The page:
[spot, golden retriever, 1],
      [princess, beagle, 2]
    ].each do |name, breed, owner_id|
      Dog.create name: name, breed: breed, owner_id: owner_id
    end
  end
end 

# 20190514_owners_seed.rb
Sequel.seed do
  def run
    [
      [angie],
      [bill],
    ].each do |name|
      Dog.create name: name
    end
  end
end

Go to your application.rb file and insert the following code to load the seed extension and seed the database:

# application.rb
require sequel/extensions/seed

# loads the extension
Sequel.extension :seed 

# seeds the database
Sequel::Seeder.apply(DB, db/seeds/)

Queries

Queries within Sequel are somewhat similar to those in ActiveRecord. Using Dog.all will return all dogs within the database. You can use .first and .last to get the first and last instances of an object in the database. .order allows you to order the instance within the database. You can use .where() to find all instances within the database that match the given object key. You can view more of these here.

Raw SQL Queries

One really neat thing about Sequel is that you can make raw SQL queries to the database. So, you can do something like this:

DB['select * from owners'].each do |row|
  p row
end

Final Thoughts

I really like the functionality of using raw SQL. I really like SQL queries and I always take advantage of getting to practice my SQL skills. This aspect of Sequel really changed my outlook on it. It really isn't all that different than ActiveRecord, but I still prefer using ActiveRecord. My reasoning for this is because of the rake db commands. They make life so much easier.

I do see Sequel as a great tool to use as an alternative to ActiveRecord, though. I hope that this post has peaked your curiosity and maybe intrigued you to try Sequel out.

Happy Coding!

Sources

Sequel: The Database Toolkit for Ruby
Getting Started with Sequel

Top comments (7)

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janko profile image
Janko Marohnić • Edited on

Very nice article, thanks for helping people get interested in Sequel. It's my ORM of choice, so always happy to see these articles.

Note that you could simplify your validations with the validation_helpers plugin. That way they're very similar to Active Record validations.

I agree that it can be a bit daunting that Sequel requires you to set up things in specific order. In the case of connecting to a database before defining models, it's because Sequel defines model attributes at the time of definition. In contrast, Active Record defines model attributes on runtime, I think when the first model instance is created, which I think is far from ideal.

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torianne02 profile image
Victoria Crawford

Thank you so much for adding to the discussion! I had no idea about the validation_helpers plugin. Not having to build the validation methods is definitely a small win.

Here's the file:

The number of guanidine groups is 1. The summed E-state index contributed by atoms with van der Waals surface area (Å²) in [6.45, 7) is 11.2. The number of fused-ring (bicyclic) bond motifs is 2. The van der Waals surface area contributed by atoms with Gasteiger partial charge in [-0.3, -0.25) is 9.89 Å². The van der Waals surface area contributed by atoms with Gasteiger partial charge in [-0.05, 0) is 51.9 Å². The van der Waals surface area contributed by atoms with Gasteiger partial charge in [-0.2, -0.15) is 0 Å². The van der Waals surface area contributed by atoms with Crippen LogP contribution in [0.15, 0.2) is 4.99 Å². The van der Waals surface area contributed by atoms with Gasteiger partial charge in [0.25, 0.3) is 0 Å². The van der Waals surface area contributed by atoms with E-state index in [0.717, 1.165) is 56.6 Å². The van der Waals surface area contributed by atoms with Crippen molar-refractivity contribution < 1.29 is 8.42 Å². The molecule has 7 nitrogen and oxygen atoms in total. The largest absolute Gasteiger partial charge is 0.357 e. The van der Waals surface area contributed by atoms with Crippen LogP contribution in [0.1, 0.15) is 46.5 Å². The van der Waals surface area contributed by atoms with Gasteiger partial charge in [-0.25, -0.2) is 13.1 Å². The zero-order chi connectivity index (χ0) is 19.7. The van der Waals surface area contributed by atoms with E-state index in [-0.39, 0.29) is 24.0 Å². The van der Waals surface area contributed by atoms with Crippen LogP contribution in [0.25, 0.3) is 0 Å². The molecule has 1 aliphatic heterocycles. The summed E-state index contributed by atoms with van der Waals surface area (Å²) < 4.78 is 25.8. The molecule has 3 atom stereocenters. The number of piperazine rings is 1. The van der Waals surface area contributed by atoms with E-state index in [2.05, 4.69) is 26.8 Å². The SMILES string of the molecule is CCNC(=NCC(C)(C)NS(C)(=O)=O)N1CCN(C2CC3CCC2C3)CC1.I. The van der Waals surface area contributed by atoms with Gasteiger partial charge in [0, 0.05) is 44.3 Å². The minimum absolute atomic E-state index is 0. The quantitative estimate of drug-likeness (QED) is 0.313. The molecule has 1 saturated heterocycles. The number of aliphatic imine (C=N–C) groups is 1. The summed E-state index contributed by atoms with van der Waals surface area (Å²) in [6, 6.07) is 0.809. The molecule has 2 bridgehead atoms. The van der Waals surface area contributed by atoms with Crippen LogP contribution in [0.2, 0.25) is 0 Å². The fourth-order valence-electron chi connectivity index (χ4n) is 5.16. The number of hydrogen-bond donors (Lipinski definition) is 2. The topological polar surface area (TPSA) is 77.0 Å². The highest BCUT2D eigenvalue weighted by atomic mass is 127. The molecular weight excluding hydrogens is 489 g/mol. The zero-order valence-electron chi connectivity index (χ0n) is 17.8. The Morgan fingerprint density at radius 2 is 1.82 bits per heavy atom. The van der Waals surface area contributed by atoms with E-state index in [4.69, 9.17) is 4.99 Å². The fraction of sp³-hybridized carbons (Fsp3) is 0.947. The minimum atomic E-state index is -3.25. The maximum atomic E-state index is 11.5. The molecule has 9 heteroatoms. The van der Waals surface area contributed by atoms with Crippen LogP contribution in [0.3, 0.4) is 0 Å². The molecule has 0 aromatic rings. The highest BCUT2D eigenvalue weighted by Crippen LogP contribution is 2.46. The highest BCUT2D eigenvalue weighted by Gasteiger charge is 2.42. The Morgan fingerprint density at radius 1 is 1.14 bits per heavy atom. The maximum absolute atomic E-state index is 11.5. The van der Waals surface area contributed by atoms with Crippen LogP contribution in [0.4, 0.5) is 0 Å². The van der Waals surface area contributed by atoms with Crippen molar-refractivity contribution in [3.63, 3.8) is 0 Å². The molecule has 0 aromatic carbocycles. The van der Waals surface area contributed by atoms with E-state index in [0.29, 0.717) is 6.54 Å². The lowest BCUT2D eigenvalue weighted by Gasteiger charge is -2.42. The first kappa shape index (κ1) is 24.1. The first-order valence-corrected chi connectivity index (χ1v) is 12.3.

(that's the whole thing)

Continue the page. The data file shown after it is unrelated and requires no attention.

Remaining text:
Yes, the ordering of how you build things was very confusing. I hadn't realized that I had to do this until I started hitting errors. I tried finding tutorials or any information on it outside of the official documentation but had a hard time. This is why I made sure to make a point about it in this tutorial. 😊 I really appreciate you building on it further in your comment!

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janko profile image
Janko Marohnić

I just remembered, if you haven't seen it already, there is a Code Order official guide that explains the ordering.

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rhymes profile image
rhymes

Hi Victoria! Really nice article, I've used Sequel a bit in the past in scripts and it's a neat tool.

I love how you figured out a lot of things on your own, because I would have just used the sequel-rails gem which provides the rake/rails commands you mentioned. That's where ActiveRecord and Rails cheat a bit. AR doesn't really provide those commands, it's Rails that has them builtin.

One last thing, if you add ruby at the end of the triple ticks you can have syntax highlighting:

class Dog < Sequel::Model
  many_to_one :person

  def validate
    super
    errors.add(:name, "must be present") if name.empty?
    errors.add(:breed, "must be present") if breed.empty?
  end
end
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torianne02 profile image
Victoria Crawford

Thank you for the tip on using Ruby! I know I can do that in markdown, but never connected being able to use it on here. 🤦‍♀️

I would have loved to use Rails on this project, but I was given specific instructions not to. I was forced to learn how to do everything "by hand" instead of having Rails do everything. It was an amazing opportunity and I learned a lot!

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rhymes profile image
rhymes

I would have loved to use Rails on this project, but I was given specific instructions not to. I was forced to learn how to do everything "by hand" instead of having Rails do everything. It was an amazing opportunity and I learned a lot!

Ooooh that's really great! :-)

Thanks again for the article!

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edgarortegaramirez profile image
Edgar Ortega

I ❤️ Sequel!